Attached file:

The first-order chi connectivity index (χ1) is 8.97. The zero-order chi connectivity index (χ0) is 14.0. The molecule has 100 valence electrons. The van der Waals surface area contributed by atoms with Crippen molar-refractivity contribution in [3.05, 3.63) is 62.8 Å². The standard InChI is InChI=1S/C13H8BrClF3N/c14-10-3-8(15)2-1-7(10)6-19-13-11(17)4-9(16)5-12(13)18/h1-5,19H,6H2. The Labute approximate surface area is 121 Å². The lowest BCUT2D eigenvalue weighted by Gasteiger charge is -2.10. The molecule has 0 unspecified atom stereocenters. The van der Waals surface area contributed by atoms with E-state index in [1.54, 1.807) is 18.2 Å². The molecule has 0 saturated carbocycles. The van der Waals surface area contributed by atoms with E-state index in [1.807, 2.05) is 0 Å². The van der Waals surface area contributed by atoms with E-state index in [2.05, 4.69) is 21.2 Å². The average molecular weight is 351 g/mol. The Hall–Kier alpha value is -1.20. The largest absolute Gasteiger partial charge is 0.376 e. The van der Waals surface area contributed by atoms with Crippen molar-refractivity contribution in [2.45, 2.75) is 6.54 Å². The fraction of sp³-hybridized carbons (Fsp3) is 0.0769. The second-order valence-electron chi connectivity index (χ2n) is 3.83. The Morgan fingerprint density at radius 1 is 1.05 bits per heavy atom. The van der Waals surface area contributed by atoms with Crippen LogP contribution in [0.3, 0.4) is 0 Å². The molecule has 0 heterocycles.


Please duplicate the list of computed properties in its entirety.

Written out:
The first-order chi connectivity index (χ1) is 8.97. The zero-order chi connectivity index (χ0) is 14.0. The molecule has 100 valence electrons. The van der Waals surface area contributed by atoms with Crippen molar-refractivity contribution in [3.05, 3.63) is 62.8 Å². The standard InChI is InChI=1S/C13H8BrClF3N/c14-10-3-8(15)2-1-7(10)6-19-13-11(17)4-9(16)5-12(13)18/h1-5,19H,6H2. The Labute approximate surface area is 121 Å². The lowest BCUT2D eigenvalue weighted by Gasteiger charge is -2.10. The molecule has 0 unspecified atom stereocenters. The van der Waals surface area contributed by atoms with E-state index in [1.54, 1.807) is 18.2 Å². The molecule has 0 saturated carbocycles. The van der Waals surface area contributed by atoms with E-state index in [1.807, 2.05) is 0 Å². The van der Waals surface area contributed by atoms with E-state index in [2.05, 4.69) is 21.2 Å². The average molecular weight is 351 g/mol. The Hall–Kier alpha value is -1.20. The largest absolute Gasteiger partial charge is 0.376 e. The van der Waals surface area contributed by atoms with Crippen molar-refractivity contribution in [2.45, 2.75) is 6.54 Å². The fraction of sp³-hybridized carbons (Fsp3) is 0.0769. The second-order valence-electron chi connectivity index (χ2n) is 3.83. The Morgan fingerprint density at radius 1 is 1.05 bits per heavy atom. The van der Waals surface area contributed by atoms with Crippen LogP contribution in [0.3, 0.4) is 0 Å². The molecule has 0 heterocycles.